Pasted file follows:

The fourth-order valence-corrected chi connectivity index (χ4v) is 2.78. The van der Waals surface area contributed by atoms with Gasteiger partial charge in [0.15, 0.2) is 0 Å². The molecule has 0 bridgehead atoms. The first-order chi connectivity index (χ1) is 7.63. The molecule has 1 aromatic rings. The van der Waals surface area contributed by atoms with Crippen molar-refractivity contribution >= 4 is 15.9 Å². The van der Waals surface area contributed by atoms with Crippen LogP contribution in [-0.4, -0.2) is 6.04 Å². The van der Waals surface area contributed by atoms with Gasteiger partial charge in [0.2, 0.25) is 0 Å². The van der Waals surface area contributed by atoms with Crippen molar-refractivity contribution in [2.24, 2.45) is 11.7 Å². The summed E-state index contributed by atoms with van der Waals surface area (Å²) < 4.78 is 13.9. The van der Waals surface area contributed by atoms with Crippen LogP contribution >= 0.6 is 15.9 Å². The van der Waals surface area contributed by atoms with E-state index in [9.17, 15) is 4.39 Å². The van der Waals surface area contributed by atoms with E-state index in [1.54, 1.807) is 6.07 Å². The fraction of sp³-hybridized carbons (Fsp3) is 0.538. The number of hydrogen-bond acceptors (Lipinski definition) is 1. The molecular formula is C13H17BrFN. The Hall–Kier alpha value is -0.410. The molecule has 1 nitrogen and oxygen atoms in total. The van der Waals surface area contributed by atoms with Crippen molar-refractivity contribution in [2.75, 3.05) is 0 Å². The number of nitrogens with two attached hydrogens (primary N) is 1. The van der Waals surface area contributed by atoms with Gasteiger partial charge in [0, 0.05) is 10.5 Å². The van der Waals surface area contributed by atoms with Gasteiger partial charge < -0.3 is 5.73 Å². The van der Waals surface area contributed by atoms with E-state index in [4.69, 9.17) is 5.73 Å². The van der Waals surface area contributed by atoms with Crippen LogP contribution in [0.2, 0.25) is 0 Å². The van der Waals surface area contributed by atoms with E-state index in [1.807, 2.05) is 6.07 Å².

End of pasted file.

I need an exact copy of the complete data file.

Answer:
The fourth-order valence-corrected chi connectivity index (χ4v) is 2.78. The van der Waals surface area contributed by atoms with Gasteiger partial charge in [0.15, 0.2) is 0 Å². The molecule has 0 bridgehead atoms. The first-order chi connectivity index (χ1) is 7.63. The molecule has 1 aromatic rings. The van der Waals surface area contributed by atoms with Crippen molar-refractivity contribution >= 4 is 15.9 Å². The van der Waals surface area contributed by atoms with Crippen LogP contribution in [-0.4, -0.2) is 6.04 Å². The van der Waals surface area contributed by atoms with Gasteiger partial charge in [0.2, 0.25) is 0 Å². The van der Waals surface area contributed by atoms with Crippen molar-refractivity contribution in [2.24, 2.45) is 11.7 Å². The summed E-state index contributed by atoms with van der Waals surface area (Å²) < 4.78 is 13.9. The van der Waals surface area contributed by atoms with Crippen LogP contribution >= 0.6 is 15.9 Å². The van der Waals surface area contributed by atoms with E-state index in [9.17, 15) is 4.39 Å². The van der Waals surface area contributed by atoms with E-state index in [1.54, 1.807) is 6.07 Å². The fraction of sp³-hybridized carbons (Fsp3) is 0.538. The number of hydrogen-bond acceptors (Lipinski definition) is 1. The molecular formula is C13H17BrFN. The Hall–Kier alpha value is -0.410. The molecule has 1 nitrogen and oxygen atoms in total. The van der Waals surface area contributed by atoms with Crippen molar-refractivity contribution in [2.75, 3.05) is 0 Å². The number of nitrogens with two attached hydrogens (primary N) is 1. The van der Waals surface area contributed by atoms with Gasteiger partial charge in [0, 0.05) is 10.5 Å². The van der Waals surface area contributed by atoms with Gasteiger partial charge < -0.3 is 5.73 Å². The van der Waals surface area contributed by atoms with E-state index in [4.69, 9.17) is 5.73 Å². The van der Waals surface area contributed by atoms with Crippen LogP contribution in [0.2, 0.25) is 0 Å². The van der Waals surface area contributed by atoms with E-state index in [1.807, 2.05) is 6.07 Å².